Wednesday, June 2, 2010

Public administration? How do we feel about that?

The question in the title was one that our Intro to Public Affairs professor posed at the outset of his class. Most of the fellows took it as something of a humorous question, but after some careful reflection, I've come to realize that he's ingeniously managed to frame one of the key problems we'll have to continue to solve for the extend of our public service career.

How do we feel about that?

The problem indeed becomes, 'how do we feel about that?' Is it just a job, is it , or is there something deeper. Amusingly, the Woodrow Wilson paper that we had as homework was an excellent comparison of values: are we just a cog in a wheel, or are we passionate Administrative policy making difference engines (and yes, I know the artificial intelligence statistical analysis variant of that term)? Are we the comfortably insulated bureaucrat, or are we the functional, boots on the ground, troop directing field officer? Interesting problems to have, and none too light to consider with a deeper sense. According to our instructor, we're training to be bureaucrats, but then, has the definition of such changed over time? And would we necessarily be involved in a change agent program if we were simply going through a tool gathering mission to arrive at a carefully arranged, comfortably insular place? I think not, and so, bureaucrat, supposedly, must not have as decidedly unseemly a tone as it might have once had. Or I miss my guess.

Public Administration?

Any decently trained public administrator, or one that is effective at creating Administrative Policy changes, are those that bring with them passion, interest, and skills to effect the changes in society that they are desirous of creating. To that end, statistical analysis is crucial, and indeed, essential to the mission. How are results of administrative policy showing up in the population? How are people utilizing the benefits which administrative policy makers are putting into place? Amusingly, the precise areas of statistical analysis that we are covering in the course that we're relentlessly plodding through currently are the very same ones that were a gap in my understanding during my waning years at NYU. Had I but known that invariable utility of a z-score during my doctoral seminars in language acquisition and linguistics, how much better might my analyses have been? If only I'd comprehended the determinance of a standard error calculation, what might have changed in my perception of intake versus uptake? I jest, but, in reality, these are the precise questions playing out in the back of my mind while the professor is busily questioning the other students what the probability of random samples selected from his 'little black box' having income ranges from $25,000 not known, but then, how could I? I had never been in a class that explicitly covered it, it had been nowhere in my electives or required coursework up until then, and I hadn't specifically sought out the knowledge, but neither did I know that I had a need. There is an aulde maxim in education - 'thou shalt not test that which has not been taught', though, experience is a cruel and unforgiving mistress, for she gives the test first, and the lesson after.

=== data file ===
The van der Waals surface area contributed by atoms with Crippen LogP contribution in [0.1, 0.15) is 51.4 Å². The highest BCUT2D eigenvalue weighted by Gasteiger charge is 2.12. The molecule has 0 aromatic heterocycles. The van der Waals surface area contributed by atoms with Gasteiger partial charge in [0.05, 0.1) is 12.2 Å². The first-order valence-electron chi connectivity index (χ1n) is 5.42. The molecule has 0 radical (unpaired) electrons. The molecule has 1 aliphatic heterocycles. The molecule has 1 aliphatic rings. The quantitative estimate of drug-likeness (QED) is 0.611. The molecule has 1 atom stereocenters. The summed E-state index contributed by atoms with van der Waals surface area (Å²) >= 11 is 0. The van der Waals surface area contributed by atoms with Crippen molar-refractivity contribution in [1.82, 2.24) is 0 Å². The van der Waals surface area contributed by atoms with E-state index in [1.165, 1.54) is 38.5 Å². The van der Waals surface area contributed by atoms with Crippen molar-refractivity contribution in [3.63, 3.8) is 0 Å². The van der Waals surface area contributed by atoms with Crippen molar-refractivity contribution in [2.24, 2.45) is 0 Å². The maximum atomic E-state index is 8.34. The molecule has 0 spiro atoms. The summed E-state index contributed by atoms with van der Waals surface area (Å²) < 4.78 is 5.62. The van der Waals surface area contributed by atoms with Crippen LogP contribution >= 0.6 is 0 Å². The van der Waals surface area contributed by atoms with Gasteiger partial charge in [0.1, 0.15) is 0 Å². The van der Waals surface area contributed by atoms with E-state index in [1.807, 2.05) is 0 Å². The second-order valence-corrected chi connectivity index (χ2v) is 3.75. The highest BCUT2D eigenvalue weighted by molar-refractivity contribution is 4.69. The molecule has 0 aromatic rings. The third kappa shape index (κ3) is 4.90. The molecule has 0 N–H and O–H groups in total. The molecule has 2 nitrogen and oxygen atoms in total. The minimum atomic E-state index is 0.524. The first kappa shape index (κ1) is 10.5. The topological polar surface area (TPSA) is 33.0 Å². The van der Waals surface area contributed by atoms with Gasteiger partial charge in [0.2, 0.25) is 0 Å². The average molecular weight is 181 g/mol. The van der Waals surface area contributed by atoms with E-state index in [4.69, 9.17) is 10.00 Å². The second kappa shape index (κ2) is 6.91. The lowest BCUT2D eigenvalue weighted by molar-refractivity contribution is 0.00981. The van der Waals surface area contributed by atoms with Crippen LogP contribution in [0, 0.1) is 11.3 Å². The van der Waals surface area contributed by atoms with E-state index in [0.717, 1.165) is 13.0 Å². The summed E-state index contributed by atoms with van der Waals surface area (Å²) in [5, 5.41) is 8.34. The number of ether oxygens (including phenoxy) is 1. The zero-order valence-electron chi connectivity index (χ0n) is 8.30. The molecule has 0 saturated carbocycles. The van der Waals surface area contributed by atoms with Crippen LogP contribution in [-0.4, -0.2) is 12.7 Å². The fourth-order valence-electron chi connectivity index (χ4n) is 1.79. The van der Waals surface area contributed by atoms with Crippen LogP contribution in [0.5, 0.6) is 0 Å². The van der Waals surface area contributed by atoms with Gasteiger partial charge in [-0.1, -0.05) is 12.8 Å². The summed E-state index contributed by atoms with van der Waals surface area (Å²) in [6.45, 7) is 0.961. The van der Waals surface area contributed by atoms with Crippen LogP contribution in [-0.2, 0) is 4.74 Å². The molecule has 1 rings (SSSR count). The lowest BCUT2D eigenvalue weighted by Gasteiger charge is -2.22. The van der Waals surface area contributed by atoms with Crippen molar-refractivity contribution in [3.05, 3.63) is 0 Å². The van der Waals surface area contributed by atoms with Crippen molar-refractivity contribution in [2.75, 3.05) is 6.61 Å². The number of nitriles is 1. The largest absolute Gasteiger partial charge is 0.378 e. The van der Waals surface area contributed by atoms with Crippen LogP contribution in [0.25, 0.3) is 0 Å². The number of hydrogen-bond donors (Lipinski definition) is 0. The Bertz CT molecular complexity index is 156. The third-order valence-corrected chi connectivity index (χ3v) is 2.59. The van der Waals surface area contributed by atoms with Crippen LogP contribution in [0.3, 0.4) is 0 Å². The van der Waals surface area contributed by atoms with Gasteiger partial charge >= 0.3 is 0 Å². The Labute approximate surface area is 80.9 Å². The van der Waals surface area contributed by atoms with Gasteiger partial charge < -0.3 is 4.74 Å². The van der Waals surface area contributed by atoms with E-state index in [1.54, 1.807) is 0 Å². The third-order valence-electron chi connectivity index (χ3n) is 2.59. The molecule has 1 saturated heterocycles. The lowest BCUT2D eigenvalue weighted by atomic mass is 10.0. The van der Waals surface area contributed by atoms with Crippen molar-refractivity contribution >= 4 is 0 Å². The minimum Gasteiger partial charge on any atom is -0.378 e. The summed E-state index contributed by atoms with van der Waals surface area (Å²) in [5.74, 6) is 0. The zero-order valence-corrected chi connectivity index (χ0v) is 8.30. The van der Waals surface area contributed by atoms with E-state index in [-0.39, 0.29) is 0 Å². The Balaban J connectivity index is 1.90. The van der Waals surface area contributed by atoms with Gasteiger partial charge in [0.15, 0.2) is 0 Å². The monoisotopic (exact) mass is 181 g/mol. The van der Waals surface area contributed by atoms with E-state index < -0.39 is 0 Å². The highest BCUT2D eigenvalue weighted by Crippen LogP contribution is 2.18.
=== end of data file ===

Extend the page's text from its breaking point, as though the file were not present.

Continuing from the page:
Special thanks to the fine gentleman from Atlanta who has affectionately come to be known as 'Dr. Dré' for providing me with this particularly useful Latin proverb: post hoc, ergo proctor hoc
After this, because of this... meaning essentially, if I play the harp every morning just as the sun is about to rise, the doesn't rise because I play the harp.

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